Dissertation/Thesis Abstract

Social media and social learning: A critical intersection for journalism education
by Smith, Elizabeth R., Ed.D., Pepperdine University, 2016, 150; 10251916
Abstract (Summary)

For the past decade, the profession of journalism has been under intense pressure to adapt to changing business models, technology, and forms of communication. Likewise, journalism education has been under intense scrutiny for failing to keep pace with the industry and inadequately preparing students for a rapidly changing professional environment. Social media has become a nexus for the pressures being experienced by both the profession and academia. This study uses Wenger’s (1998) model of Communities of Practice to consider how a student newsroom functions and how student journalists adapt within a newsroom and on social media. This study used a quantitative self-reported survey (N=334) design to understand the relationship of students’ social media use and newsroom participation, social media use and digital skills, and the differences relationships between demographic variables and the use of social media. Items in the survey were in one of four categories: newsroom participation, social media use, digital skills, and demographics. Results demonstrated that as students take on more responsibilities in a newsroom, the more likely they are to have relationships in the newsroom, to have a voice (in both editorial content and newsroom policy), to share their experiences with newer staff members, and to see the importance of social media use in their newsroom experience. Findings also related to meaning, identity, and practice within Wenger’s (1998) notions of Communities of Practice. Significant correlations among items measuring digital skills are related to length of time on staff, use of social media (e.g. watch breaking news and find story ideas), holding a digital position, frequency of use of social media, and critical knowledge of digital skills (including high-level relationships among libel, audience analytics, and multi-media content). Analysis showed that participants who held primarily digital positions demonstrated patterns of the more sophisticated digital skills.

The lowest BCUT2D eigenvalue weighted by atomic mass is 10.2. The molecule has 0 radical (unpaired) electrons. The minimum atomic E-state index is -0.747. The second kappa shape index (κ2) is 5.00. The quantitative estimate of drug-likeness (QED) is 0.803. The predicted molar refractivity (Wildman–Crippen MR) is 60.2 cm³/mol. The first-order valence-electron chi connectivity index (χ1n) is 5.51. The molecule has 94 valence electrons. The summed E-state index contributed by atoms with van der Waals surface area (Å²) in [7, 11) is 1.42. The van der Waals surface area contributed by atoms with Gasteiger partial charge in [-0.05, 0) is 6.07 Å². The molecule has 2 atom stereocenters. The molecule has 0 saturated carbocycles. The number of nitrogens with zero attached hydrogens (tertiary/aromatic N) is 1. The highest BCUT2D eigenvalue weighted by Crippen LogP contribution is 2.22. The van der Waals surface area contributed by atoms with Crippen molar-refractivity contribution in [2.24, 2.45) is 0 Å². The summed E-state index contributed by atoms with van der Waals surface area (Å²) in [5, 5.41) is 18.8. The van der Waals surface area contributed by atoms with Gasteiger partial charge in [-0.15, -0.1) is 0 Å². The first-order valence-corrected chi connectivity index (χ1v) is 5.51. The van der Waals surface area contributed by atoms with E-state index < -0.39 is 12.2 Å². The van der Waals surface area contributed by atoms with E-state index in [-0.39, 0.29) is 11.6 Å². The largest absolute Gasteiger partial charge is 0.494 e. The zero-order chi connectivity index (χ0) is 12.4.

Indexing (document details)
Advisor: Fusco, Judith
Commitee: McManus, Jack, Nee, Rebecca
School: Pepperdine University
Department: Education
School Location: United States -- California
Source: DAI-A 78/05(E), Dissertation Abstracts International
Source Type: DISSERTATION
Subjects: Journalism, Communication, Education
Keywords: Communities of practic, Education, Journalism, Journalism education, Newsroom, Social media
Publication Number: 10251916
ISBN: 978-1-369-44291-5
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